Recommended External Flash for Kodak P850

Discussion in 'Digital Photography' started by domtam@hotmail.com, Nov 15, 2005.

  1. Guest

    Hi there. I've just bought my Kodak P850. One of the main reasons of
    picking P850 is that it supports external flash. I understand that
    Kodak P20 is one good option, but it's a bit too expensive. So, I'm
    looking for a non-dedicated 3rd party flash like Vivitar or Sunpak.

    According to Kodak support site, P850 (or DX6490), the maxmum voltage
    is 500 volts.
    http://www.kodak.com/global/en/serv...jhtml?pq-path=7563/6917&locsvcsEntryPath=7562


    Could any of the P850 owners recommend a good (and safe) external flash
    for this camera? It'd be nice if it is around CAD$100, or US$80 or so.
    I hope that its guide number is over 30.

    Thanks a lot!
    Dominic
     
    , Nov 15, 2005
    #1
    1. Advertising

  2. Ron Baird Guest

    wrote:

    >Hi there. I've just bought my Kodak P850. One of the main reasons of
    >picking P850 is that it supports external flash. I understand that
    >Kodak P20 is one good option, but it's a bit too expensive. So, I'm
    >looking for a non-dedicated 3rd party flash like Vivitar or Sunpak.
    >
    >According to Kodak support site, P850 (or DX6490), the maxmum voltage
    >is 500 volts.
    >http://www.kodak.com/global/en/serv...jhtml?pq-path=7563/6917&locsvcsEntryPath=7562
    >
    >
    >Could any of the P850 owners recommend a good (and safe) external flash
    >for this camera? It'd be nice if it is around CAD$100, or US$80 or so.
    >I hope that its guide number is over 30.
    >
    >Thanks a lot!
    >Dominic
    >
    >
    >

    Greetings Dom,

    Actually, you are right, the camera will work with any flash that can
    connect using a standard flash connector. As noted it works up to 500 volts.

    One of the advantages of this camera, however, is the ability of the camera
    to talk to the flash and vice versa. This is worth the extra money as the
    camera and flash will work together to get the picture they way you want it.
    Other flashes will work also, but you will have to control the light via the
    flash then set the shutter and aperture etc. to accommodate the flash or
    vice versa. Check the review for details.

    I have and use a Sunpak 622 that will do lots of things, but you have to
    coordinate with the settings of the camera. The 622 is a quite a bit
    more powerful than the P20. So, for me it is a trade off between the
    extra power and the convenience of the auto/communication feature. I
    tend to like the auto option.

    The camera features: a bounce head that allows images to have a more natural
    light affect; the automated zoom gives greater flash coverage; the
    intelligent flash system can read camera setting information through the hot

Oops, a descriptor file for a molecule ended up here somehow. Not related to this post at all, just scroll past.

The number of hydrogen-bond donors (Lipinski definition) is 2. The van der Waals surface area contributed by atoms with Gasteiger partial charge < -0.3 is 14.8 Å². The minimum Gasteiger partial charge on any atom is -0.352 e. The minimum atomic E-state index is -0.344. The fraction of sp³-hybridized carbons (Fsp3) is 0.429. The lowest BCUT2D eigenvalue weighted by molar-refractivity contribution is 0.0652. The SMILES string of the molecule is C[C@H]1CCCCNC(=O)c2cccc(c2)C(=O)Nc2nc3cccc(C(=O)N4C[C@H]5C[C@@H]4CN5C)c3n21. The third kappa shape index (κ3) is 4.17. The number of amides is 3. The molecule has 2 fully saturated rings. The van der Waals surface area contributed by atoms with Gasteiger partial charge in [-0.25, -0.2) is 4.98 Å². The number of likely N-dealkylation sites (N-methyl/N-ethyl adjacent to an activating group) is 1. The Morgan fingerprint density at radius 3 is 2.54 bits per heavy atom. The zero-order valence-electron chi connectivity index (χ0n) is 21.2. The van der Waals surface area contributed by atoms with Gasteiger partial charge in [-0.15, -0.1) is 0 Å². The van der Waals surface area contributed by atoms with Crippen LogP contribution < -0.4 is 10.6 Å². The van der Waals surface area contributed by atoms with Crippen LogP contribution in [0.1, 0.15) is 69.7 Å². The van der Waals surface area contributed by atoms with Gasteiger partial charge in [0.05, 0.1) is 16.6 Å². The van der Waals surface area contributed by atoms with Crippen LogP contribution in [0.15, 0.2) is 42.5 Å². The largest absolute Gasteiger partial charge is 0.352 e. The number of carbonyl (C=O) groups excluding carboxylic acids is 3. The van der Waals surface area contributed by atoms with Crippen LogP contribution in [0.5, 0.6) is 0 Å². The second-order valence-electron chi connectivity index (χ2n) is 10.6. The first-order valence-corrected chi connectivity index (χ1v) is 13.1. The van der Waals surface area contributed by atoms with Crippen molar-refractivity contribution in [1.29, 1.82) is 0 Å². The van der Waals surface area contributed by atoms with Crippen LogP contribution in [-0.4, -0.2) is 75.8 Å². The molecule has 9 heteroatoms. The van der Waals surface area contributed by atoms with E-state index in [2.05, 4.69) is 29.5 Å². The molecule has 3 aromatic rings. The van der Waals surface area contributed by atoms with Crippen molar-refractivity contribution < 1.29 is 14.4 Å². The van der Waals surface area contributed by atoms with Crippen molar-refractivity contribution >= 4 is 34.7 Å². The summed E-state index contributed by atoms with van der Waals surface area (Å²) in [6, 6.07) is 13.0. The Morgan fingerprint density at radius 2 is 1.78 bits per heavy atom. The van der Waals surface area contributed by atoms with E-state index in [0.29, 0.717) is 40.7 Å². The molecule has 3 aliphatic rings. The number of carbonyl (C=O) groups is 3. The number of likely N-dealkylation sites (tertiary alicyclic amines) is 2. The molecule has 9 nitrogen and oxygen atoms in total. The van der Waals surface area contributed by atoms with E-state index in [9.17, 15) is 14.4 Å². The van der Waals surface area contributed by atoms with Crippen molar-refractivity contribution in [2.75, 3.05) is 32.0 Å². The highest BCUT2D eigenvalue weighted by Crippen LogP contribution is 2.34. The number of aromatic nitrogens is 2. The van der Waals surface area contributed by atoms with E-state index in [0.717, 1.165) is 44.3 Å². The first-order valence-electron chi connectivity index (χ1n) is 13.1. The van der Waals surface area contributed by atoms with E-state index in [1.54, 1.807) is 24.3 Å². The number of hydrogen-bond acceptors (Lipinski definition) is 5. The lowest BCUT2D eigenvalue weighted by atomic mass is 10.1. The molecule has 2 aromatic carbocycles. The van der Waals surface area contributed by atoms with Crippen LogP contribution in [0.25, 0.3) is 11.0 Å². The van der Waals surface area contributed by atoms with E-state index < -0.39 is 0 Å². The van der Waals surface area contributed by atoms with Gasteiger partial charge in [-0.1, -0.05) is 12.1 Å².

shoe and react accordingly.

    a.. Recycle time on fully charged batteries is approximately 10 seconds
    a.. At ISO 100 speed, the flash reaches a distance of 30 ft (9.1 m) at wide
    and 33 ft (10 m) at telephoto. At ISO to 200, flash ranges can be doubled
    a.. Bounce head for more natural light
    a.. Automated zoom for great flash coverage
    a.. Intelligent flash interacts with camera
    a.. Guide number: 40 at 80 mm position (ISO 100, m)
    a.. View settings on LCD display

    Talk to you soon,

    Ron Baird
    Eastman Kodak Company
     
    Ron Baird, Nov 17, 2005
    #2
    1. Advertising

  3. Ron Baird Guest

    wrote:

    >Hi there. I've just bought my Kodak P850. One of the main reasons of
    >picking P850 is that it supports external flash. I understand that
    >Kodak P20 is one good option, but it's a bit too expensive. So, I'm
    >looking for a non-dedicated 3rd party flash like Vivitar or Sunpak.
    >
    >According to Kodak support site, P850 (or DX6490), the maxmum voltage
    >is 500 volts.
    >http://www.kodak.com/global/en/serv...jhtml?pq-path=7563/6917&locsvcsEntryPath=7562
    >
    >
    >Could any of the P850 owners recommend a good (and safe) external flash
    >for this camera? It'd be nice if it is around CAD$100, or US$80 or so.
    >I hope that its guide number is over 30.
    >
    >Thanks a lot!
    >Dominic
    >
    >
    >

    Greetings Dom,

    Actually, you are right, the camera will work with any flash that can
    connect using a standard flash connector. As noted it works up to 500 volts.

    One of the advantages of this camera, however, is the ability of the camera
    to talk to the flash and vice versa. This is worth the extra money as the
    camera and flash will work together to get the picture they way you want it.
    Other flashes will work also, but you will have to control the light via the
    flash then set the shutter and aperture etc. to accommodate the flash or
    vice versa. Check the review for details.